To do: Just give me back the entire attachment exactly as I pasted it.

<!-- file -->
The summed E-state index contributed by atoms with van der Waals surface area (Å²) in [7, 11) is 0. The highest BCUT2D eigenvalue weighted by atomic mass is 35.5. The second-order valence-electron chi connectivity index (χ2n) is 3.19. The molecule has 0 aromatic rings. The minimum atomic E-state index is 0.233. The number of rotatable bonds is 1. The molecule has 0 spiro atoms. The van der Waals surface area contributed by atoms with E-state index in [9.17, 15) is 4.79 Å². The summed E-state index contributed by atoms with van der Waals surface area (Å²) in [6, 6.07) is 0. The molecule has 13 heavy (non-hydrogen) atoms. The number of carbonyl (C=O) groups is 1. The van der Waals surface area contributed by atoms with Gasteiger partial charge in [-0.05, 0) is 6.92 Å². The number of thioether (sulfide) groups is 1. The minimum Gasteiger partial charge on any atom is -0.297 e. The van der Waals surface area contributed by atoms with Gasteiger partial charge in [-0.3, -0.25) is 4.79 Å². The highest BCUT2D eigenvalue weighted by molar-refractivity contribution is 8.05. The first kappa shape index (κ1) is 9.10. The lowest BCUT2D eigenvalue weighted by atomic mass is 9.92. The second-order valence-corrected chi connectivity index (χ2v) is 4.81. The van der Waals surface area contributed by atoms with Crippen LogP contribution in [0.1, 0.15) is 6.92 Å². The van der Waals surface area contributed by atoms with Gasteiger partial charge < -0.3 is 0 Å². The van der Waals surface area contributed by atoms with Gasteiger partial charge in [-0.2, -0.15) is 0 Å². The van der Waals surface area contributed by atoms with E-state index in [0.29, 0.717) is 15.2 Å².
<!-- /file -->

The summed E-state index contributed by atoms with van der Waals surface area (Å²) in [7, 11) is 0. The highest BCUT2D eigenvalue weighted by atomic mass is 35.5. The second-order valence-electron chi connectivity index (χ2n) is 3.19. The molecule has 0 aromatic rings. The minimum atomic E-state index is 0.233. The number of rotatable bonds is 1. The molecule has 0 spiro atoms. The van der Waals surface area contributed by atoms with E-state index in [9.17, 15) is 4.79 Å². The summed E-state index contributed by atoms with van der Waals surface area (Å²) in [6, 6.07) is 0. The molecule has 13 heavy (non-hydrogen) atoms. The number of carbonyl (C=O) groups is 1. The van der Waals surface area contributed by atoms with Gasteiger partial charge in [-0.05, 0) is 6.92 Å². The number of thioether (sulfide) groups is 1. The minimum Gasteiger partial charge on any atom is -0.297 e. The van der Waals surface area contributed by atoms with Gasteiger partial charge in [-0.3, -0.25) is 4.79 Å². The highest BCUT2D eigenvalue weighted by molar-refractivity contribution is 8.05. The first kappa shape index (κ1) is 9.10. The lowest BCUT2D eigenvalue weighted by atomic mass is 9.92. The second-order valence-corrected chi connectivity index (χ2v) is 4.81. The van der Waals surface area contributed by atoms with Crippen LogP contribution in [0.1, 0.15) is 6.92 Å². The van der Waals surface area contributed by atoms with Gasteiger partial charge < -0.3 is 0 Å². The van der Waals surface area contributed by atoms with Gasteiger partial charge in [-0.2, -0.15) is 0 Å². The van der Waals surface area contributed by atoms with E-state index in [0.29, 0.717) is 15.2 Å².